"What do you mean by that?" said the middle lodger, taken somewhat aback, with a feeble smile. The two others put their hands behind them and kept rubbing them together, as if in gleeful expectation of a fine set - to in which they were bound to come off the winners.

"I mean just what I say," answered Mr. Samsa, and advanced in a straight line with his two companions towards the lodger. He stood his ground at first quietly, looking at the floor as if his thoughts were taking a new pattern in his head.

"Then let us go, by all means," he said, and looked up at Mr. Samsa as if in a sudden access of humility he were expecting some renewed sanction for this decision. Mr. Samsa merely nodded briefly once or twice with meaning eyes. Upon that the lodger really did go with long strides into the hall, his two friends had been listening and had quite stopped rubbing their hands for some moments and now went scuttling after him as if afraid that Mr. Samsa might get into the hall before them and cut them off from their leader. In the hall they all three took their hats from the rack, their sticks from the umbrella stand, bowed in silence and quitted the apartment. With a suspiciousness which proved quite unfounded Mr. Samsa and the two women followed them out to the landing; leaning over the banister they watched the three figures slowly but surely going down the long stairs, vanishing from sight at a certain turn of the staircase on every floor and coming into view again after a moment or so; the more they dwindled, the more the Samsa family's interest in them dwindled, and when a butcher's boy met them and passed them on the stairs coming up proudly with a tray on his head, Mr. Samsa and the two women soon left the landing and as if a burden had been lifted from them went back into their apartment.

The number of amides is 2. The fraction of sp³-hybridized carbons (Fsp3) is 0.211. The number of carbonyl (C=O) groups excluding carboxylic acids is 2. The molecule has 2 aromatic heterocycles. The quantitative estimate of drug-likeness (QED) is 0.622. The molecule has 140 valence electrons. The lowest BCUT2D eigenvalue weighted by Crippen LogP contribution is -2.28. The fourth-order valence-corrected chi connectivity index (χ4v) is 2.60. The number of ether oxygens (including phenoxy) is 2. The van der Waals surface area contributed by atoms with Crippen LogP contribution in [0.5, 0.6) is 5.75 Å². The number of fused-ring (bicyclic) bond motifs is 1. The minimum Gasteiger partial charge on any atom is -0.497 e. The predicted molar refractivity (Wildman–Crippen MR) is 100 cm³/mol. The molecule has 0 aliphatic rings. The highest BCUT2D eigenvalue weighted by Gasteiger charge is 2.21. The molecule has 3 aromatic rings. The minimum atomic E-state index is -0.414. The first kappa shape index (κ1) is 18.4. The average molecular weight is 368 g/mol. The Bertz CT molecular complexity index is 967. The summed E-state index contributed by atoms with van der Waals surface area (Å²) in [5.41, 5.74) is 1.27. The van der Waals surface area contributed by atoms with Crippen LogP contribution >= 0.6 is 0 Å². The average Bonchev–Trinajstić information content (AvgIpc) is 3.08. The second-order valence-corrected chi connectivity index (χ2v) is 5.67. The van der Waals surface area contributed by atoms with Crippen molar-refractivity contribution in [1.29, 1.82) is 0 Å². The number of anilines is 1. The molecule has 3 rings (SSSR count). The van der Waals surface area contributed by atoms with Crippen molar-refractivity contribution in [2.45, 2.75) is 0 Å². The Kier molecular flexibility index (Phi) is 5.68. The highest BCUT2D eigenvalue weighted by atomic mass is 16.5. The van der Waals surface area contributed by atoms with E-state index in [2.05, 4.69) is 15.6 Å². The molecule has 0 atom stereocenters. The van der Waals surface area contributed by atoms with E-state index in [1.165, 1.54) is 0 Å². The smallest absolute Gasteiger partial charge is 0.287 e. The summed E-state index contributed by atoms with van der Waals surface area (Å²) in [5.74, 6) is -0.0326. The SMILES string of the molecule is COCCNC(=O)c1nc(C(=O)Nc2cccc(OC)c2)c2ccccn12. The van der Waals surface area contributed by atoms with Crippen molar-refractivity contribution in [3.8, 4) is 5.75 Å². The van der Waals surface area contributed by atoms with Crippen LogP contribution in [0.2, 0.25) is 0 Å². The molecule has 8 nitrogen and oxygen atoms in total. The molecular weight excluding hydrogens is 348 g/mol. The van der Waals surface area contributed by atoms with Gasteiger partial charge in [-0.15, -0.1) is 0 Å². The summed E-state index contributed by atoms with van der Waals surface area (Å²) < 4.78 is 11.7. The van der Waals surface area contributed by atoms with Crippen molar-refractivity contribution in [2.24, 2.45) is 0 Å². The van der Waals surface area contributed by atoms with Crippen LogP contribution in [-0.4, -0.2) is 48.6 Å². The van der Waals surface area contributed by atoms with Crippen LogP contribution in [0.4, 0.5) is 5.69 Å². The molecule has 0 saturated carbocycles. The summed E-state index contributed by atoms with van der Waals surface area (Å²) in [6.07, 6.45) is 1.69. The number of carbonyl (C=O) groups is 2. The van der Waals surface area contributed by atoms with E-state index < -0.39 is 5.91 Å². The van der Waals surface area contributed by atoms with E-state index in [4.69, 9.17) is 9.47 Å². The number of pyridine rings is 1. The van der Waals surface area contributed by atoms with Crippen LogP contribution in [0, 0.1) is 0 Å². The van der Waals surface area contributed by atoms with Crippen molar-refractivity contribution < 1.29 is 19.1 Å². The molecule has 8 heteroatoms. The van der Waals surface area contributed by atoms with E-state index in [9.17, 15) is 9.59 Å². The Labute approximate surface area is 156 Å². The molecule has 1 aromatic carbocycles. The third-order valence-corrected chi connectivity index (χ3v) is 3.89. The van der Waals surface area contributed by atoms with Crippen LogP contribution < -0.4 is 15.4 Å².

They decided to spend this day in resting and going for a stroll; they had not only deserved such a respite from work, but absolutely needed it. And so they sat down at the table and wrote three notes of excuse, Mr. Samsa to his board of management, Mrs. Samas to her employer and Grete to the head of her firm. While they were writing, the charwoman came in to say that she was going now, since her morning's work was finished. At first they only nodded without looking up, but as she kept hovering there they eyed her irritably. "Well?" said Mr. Samsa The charwoman stood grinning in the doorway as if she had good news to impart to the family but meant not to say a word unless properly questioned. The small ostrich feather standing upright on her hat, which had annoyed Mr. Samsa ever since she was engaged, was waving gaily in all directions. "Well, what is it then?" asked Mrs. Samsa, who obtained more respect from the charwoman than the others.

"Oh," said the charwoman, giggling so amiably that she could not at once continue, "just this, you don't need to bother about how to get rid of the thing next door. It's been seen to already." Mrs. Samsa and Grete bent over their letters again, as if preoccupied; Mr. Samsa, who perceived that she was eager to begin describing it all in detail, stopped her with a decisive hand. But since she was not allowed to tell her story, she remembered the great hurry she was in, being obviously deeply huffed: "Bye, everybody," she said, whirling off violently, and departed with a frightful slamming of doors.
"She'll be given notice tonight," said Mr. Samsa, but neither from his wife nor his daughter did he get any answer, for the charwoman seemed to have shattered again the composure they had barely achieved. They rose, went to the window and stayed there, clasping each other tight. Mr. Samsa turned in his chair to look at them and quietly observed them for a little. Then he called out: "Come along, now, do. Let bygones be bygones. And you might have some consideration for me." The two of them complied at once, hastened to him, caressed him and quickly finished their letters.